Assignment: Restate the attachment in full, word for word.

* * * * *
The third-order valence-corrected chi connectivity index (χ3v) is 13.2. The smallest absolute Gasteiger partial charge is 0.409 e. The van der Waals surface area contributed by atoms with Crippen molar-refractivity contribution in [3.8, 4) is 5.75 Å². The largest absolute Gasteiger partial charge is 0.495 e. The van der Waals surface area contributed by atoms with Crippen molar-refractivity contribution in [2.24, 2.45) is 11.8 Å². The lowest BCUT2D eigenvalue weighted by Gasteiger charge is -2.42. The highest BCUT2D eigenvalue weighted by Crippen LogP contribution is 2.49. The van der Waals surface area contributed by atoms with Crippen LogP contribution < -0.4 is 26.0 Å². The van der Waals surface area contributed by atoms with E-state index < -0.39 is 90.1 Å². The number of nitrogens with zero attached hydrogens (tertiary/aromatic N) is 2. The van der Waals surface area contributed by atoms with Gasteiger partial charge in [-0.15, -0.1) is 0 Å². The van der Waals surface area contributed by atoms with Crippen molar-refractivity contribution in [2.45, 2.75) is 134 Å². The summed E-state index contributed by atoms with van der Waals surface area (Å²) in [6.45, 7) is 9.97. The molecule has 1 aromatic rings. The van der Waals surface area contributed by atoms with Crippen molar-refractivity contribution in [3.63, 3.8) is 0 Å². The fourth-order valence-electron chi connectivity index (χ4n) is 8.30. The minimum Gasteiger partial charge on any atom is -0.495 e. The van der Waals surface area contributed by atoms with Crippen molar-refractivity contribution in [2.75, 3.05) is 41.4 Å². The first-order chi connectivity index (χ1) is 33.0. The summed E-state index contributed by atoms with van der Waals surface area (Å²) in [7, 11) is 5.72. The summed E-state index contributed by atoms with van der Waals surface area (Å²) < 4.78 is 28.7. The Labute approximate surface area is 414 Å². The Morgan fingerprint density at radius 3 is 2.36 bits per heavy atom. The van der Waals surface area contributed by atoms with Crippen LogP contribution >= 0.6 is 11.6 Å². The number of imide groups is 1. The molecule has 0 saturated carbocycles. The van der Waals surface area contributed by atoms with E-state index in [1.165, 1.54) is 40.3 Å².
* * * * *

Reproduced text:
The third-order valence-corrected chi connectivity index (χ3v) is 13.2. The smallest absolute Gasteiger partial charge is 0.409 e. The van der Waals surface area contributed by atoms with Crippen molar-refractivity contribution in [3.8, 4) is 5.75 Å². The largest absolute Gasteiger partial charge is 0.495 e. The van der Waals surface area contributed by atoms with Crippen molar-refractivity contribution in [2.24, 2.45) is 11.8 Å². The lowest BCUT2D eigenvalue weighted by Gasteiger charge is -2.42. The highest BCUT2D eigenvalue weighted by Crippen LogP contribution is 2.49. The van der Waals surface area contributed by atoms with Crippen LogP contribution < -0.4 is 26.0 Å². The van der Waals surface area contributed by atoms with E-state index < -0.39 is 90.1 Å². The number of nitrogens with zero attached hydrogens (tertiary/aromatic N) is 2. The van der Waals surface area contributed by atoms with Gasteiger partial charge in [-0.15, -0.1) is 0 Å². The van der Waals surface area contributed by atoms with Crippen molar-refractivity contribution in [2.45, 2.75) is 134 Å². The summed E-state index contributed by atoms with van der Waals surface area (Å²) in [6.45, 7) is 9.97. The molecule has 1 aromatic rings. The van der Waals surface area contributed by atoms with Crippen molar-refractivity contribution in [3.63, 3.8) is 0 Å². The fourth-order valence-electron chi connectivity index (χ4n) is 8.30. The minimum Gasteiger partial charge on any atom is -0.495 e. The van der Waals surface area contributed by atoms with Crippen molar-refractivity contribution in [2.75, 3.05) is 41.4 Å². The first-order chi connectivity index (χ1) is 33.0. The summed E-state index contributed by atoms with van der Waals surface area (Å²) in [7, 11) is 5.72. The summed E-state index contributed by atoms with van der Waals surface area (Å²) < 4.78 is 28.7. The Labute approximate surface area is 414 Å². The Morgan fingerprint density at radius 3 is 2.36 bits per heavy atom. The van der Waals surface area contributed by atoms with Crippen LogP contribution >= 0.6 is 11.6 Å². The number of imide groups is 1. The molecule has 0 saturated carbocycles. The van der Waals surface area contributed by atoms with E-state index in [1.165, 1.54) is 40.3 Å².